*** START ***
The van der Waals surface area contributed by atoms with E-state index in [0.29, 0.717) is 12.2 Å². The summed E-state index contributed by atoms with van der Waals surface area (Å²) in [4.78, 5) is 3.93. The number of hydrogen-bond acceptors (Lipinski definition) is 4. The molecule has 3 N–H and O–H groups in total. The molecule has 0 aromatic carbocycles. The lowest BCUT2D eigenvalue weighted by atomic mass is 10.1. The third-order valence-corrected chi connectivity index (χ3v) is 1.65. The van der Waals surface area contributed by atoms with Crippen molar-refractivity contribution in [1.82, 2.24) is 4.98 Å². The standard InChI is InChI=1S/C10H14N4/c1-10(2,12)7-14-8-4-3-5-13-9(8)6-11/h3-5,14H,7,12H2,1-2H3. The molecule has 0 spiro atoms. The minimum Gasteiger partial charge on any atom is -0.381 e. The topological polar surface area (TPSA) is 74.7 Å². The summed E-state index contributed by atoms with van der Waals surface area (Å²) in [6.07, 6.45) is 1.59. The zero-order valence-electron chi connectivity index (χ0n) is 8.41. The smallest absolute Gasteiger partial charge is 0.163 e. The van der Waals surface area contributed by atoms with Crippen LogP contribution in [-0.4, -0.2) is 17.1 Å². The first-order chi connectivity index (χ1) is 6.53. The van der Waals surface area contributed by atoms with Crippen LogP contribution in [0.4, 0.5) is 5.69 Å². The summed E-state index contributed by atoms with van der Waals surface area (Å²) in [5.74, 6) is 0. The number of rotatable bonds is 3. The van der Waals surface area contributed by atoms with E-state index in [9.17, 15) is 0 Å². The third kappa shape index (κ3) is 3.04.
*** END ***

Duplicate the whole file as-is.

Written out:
The van der Waals surface area contributed by atoms with E-state index in [0.29, 0.717) is 12.2 Å². The summed E-state index contributed by atoms with van der Waals surface area (Å²) in [4.78, 5) is 3.93. The number of hydrogen-bond acceptors (Lipinski definition) is 4. The molecule has 3 N–H and O–H groups in total. The molecule has 0 aromatic carbocycles. The lowest BCUT2D eigenvalue weighted by atomic mass is 10.1. The third-order valence-corrected chi connectivity index (χ3v) is 1.65. The van der Waals surface area contributed by atoms with Crippen molar-refractivity contribution in [1.82, 2.24) is 4.98 Å². The standard InChI is InChI=1S/C10H14N4/c1-10(2,12)7-14-8-4-3-5-13-9(8)6-11/h3-5,14H,7,12H2,1-2H3. The molecule has 0 spiro atoms. The minimum Gasteiger partial charge on any atom is -0.381 e. The topological polar surface area (TPSA) is 74.7 Å². The summed E-state index contributed by atoms with van der Waals surface area (Å²) in [6.07, 6.45) is 1.59. The zero-order valence-electron chi connectivity index (χ0n) is 8.41. The smallest absolute Gasteiger partial charge is 0.163 e. The van der Waals surface area contributed by atoms with Crippen LogP contribution in [-0.4, -0.2) is 17.1 Å². The first-order chi connectivity index (χ1) is 6.53. The van der Waals surface area contributed by atoms with Crippen LogP contribution in [0.4, 0.5) is 5.69 Å². The summed E-state index contributed by atoms with van der Waals surface area (Å²) in [5.74, 6) is 0. The number of rotatable bonds is 3. The van der Waals surface area contributed by atoms with E-state index in [9.17, 15) is 0 Å². The third kappa shape index (κ3) is 3.04.